- Pieslak, Jonathan (2008). "Sound, text and identity in Korn's 'Hey Daddy'". Popular Music 27: 35–52. doi:10.1017/S0261143008001451.
- "Genre: Alternative Metal". AllMusic. Retrieved 22 May 2010.
By the latter half of the '90s, most new alt-metal bands were playing some combination of simplified thrash, rap, industrial, hardcore punk, and grunge. This new sound was more about grinding textures... Korn, Linkin Park, Deftones, and Limp Bizkit were the biggest stars of this new movement -- sometimes dubbed aggro-metal, nu-metal...
- Van Pelt, Doug (2004). "Static X". Rock Stars on God: 20 Artists Speak Their Mind about Faith. Relevant Media Group. p. 180. ISBN 0-9729276-9-7.
- Grierson, Tim. "Alternative Metal - What Is Alternative Metal - Alt-Metal History". About.com. The New York Times Company. Retrieved January 8, 2012.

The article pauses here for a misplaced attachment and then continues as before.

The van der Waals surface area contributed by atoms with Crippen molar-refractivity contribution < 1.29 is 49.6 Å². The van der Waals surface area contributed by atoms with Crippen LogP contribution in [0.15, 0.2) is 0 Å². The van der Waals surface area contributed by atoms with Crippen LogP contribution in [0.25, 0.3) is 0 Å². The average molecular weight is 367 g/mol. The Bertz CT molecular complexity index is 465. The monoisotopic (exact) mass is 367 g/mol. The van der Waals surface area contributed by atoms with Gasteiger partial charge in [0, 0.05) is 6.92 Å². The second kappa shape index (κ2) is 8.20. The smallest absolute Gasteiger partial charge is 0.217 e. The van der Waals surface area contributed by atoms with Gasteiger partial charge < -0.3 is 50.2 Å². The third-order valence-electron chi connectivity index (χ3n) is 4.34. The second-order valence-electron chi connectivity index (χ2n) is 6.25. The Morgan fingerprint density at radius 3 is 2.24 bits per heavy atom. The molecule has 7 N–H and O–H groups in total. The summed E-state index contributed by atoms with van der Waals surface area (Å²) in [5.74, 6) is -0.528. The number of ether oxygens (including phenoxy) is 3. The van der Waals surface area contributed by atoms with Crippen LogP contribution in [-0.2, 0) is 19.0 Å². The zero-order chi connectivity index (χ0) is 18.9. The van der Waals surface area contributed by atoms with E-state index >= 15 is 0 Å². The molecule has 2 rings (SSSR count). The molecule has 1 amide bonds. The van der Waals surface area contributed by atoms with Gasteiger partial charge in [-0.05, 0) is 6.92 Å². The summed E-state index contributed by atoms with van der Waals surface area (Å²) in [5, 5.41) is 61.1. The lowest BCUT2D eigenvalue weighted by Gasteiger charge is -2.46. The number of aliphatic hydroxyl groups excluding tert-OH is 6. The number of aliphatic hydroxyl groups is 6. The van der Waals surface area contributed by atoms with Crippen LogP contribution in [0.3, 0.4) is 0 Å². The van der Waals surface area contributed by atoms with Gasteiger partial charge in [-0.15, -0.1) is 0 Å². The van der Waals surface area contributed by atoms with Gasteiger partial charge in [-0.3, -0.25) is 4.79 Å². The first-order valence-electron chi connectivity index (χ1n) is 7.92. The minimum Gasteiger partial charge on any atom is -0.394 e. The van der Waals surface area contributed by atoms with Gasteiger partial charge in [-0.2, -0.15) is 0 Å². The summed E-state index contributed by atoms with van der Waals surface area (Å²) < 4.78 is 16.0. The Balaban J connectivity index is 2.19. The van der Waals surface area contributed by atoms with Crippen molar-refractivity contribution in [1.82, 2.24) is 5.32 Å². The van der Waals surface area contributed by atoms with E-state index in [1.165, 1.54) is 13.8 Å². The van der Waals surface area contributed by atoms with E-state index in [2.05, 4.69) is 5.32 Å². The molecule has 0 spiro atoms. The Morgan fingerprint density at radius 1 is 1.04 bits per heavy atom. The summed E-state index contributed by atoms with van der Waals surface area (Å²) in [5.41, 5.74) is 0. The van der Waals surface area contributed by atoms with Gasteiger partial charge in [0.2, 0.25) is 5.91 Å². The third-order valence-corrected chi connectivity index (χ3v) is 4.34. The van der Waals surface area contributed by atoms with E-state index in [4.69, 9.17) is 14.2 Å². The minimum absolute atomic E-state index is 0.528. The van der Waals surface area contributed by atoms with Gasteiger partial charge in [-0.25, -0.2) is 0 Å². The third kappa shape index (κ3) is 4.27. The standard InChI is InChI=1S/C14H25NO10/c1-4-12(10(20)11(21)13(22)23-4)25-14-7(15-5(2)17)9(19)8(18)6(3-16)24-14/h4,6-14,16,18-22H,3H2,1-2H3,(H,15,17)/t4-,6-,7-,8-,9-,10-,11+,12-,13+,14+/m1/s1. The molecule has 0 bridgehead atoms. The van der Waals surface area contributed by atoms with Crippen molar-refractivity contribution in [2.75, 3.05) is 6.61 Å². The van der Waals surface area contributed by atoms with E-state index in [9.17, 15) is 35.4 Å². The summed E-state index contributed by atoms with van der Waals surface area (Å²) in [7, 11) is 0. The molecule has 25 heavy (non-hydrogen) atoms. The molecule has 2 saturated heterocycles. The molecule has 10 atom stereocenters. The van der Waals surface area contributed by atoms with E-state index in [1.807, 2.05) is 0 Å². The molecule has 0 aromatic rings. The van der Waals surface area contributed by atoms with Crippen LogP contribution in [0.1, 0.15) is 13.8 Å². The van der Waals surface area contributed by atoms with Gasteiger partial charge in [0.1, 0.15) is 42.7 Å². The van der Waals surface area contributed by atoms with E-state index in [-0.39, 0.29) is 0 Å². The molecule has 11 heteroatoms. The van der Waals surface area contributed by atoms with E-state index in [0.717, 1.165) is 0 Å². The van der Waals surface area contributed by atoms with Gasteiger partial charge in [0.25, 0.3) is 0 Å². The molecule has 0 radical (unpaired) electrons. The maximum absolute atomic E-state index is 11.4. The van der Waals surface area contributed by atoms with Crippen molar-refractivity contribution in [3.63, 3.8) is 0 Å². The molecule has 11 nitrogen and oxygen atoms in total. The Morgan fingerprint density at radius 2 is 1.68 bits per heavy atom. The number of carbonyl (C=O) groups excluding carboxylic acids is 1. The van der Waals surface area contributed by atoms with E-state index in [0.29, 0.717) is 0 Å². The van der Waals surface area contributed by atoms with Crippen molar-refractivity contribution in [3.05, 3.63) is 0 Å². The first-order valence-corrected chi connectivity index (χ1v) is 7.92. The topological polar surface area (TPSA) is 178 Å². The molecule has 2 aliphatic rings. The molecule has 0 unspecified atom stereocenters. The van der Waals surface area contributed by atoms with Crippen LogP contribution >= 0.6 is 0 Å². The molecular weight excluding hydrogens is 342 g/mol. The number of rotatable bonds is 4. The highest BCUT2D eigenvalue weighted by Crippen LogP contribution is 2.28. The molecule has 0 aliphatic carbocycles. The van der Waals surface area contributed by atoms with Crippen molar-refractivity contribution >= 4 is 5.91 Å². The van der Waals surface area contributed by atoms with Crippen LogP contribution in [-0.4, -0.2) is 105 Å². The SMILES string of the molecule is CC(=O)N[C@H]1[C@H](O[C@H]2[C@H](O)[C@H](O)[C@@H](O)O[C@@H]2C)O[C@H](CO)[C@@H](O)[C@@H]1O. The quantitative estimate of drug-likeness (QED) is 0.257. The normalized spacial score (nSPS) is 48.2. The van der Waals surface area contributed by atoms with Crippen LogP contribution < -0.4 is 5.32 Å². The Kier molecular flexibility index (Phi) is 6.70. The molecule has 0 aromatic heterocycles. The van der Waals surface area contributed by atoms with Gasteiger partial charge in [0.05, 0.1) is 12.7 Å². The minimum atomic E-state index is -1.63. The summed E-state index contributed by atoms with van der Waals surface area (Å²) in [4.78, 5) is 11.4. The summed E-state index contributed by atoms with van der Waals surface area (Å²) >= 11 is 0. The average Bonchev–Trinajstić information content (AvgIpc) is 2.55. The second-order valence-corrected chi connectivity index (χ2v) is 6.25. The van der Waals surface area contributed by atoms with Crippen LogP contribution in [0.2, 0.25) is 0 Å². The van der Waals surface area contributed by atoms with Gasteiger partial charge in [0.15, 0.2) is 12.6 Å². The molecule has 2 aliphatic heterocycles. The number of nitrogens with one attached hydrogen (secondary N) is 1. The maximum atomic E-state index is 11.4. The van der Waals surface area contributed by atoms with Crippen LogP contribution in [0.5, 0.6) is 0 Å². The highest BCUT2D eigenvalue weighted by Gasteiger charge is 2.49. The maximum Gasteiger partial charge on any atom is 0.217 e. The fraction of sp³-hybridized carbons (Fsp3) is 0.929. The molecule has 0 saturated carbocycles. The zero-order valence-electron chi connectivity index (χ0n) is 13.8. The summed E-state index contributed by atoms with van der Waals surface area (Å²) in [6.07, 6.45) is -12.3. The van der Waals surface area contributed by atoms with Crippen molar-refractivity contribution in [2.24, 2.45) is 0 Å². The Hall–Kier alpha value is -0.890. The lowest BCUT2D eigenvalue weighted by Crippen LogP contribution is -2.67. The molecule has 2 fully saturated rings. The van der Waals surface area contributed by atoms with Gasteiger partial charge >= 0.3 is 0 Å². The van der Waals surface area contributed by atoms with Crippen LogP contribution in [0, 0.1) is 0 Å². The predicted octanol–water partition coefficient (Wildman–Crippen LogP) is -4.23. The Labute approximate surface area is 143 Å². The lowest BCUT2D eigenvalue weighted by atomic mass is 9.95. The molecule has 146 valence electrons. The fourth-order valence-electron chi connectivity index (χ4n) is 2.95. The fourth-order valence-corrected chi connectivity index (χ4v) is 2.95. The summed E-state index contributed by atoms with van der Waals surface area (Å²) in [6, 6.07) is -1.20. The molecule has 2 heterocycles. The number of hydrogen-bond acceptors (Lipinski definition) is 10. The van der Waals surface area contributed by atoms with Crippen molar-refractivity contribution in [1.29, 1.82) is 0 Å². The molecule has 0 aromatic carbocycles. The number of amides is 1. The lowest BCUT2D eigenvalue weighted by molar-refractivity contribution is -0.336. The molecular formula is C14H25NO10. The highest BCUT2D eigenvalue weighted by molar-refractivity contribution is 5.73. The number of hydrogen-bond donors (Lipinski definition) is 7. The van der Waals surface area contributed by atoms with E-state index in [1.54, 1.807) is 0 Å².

- Tompkins, Joseph (2009). "What's the Deal with Soundtrack Albums? Metal Music and the Customized Aesthetics of Contemporary Horror". Cinema Journal 49 (1).
- "Heavy Metal Classifications: A History of Thrash Metal". Metal Descent. Retrieved 11 April 2013.
- "COAL CHAMBER's DEZ FAFARA: Nu Metal Has 'Never Left'". Blabbermouth. (July 7th, 2015)
- McIver, Joel (2002). "How is nu-metal different from old metal?". Nu-metal: The Next Generation of Rock & Punk. Omnibus Press. pp. 12–13. ISBN 0-7119-9209-6.
- Bowar, Chad. "Heavy Metal: More Metal Genres". About.com. The New York Times Company. Retrieved April 28, 2010.
Combining heavy metal riffs with hip-hop influences and rapped lyrics, this genre became very popular in the late '90s through the early 2000s and then fell from favor.
- Taylor, Sam. "America's 'nu metal' bands have the world at their feet". The Observer. (September 2nd, 2000). Retrieved on September 22nd, 2015
- "Wayne Static's Widow Tera Wray Remembers Her Late Husband". Loudwire.
- Ulibas, Joseph. "Industrial metal band Dope has hit the road with a new album on hand". AXS. (October 7th, 2014)
- Bushman, Michael (January 2, 2012). "Interview:Lamb of God". modernfix.com. Retrieved 15 January 2012.
- Iannini, Tommaso (2003). Nu Metal. Giunti. p. 12. ISBN 88-09-03051-6.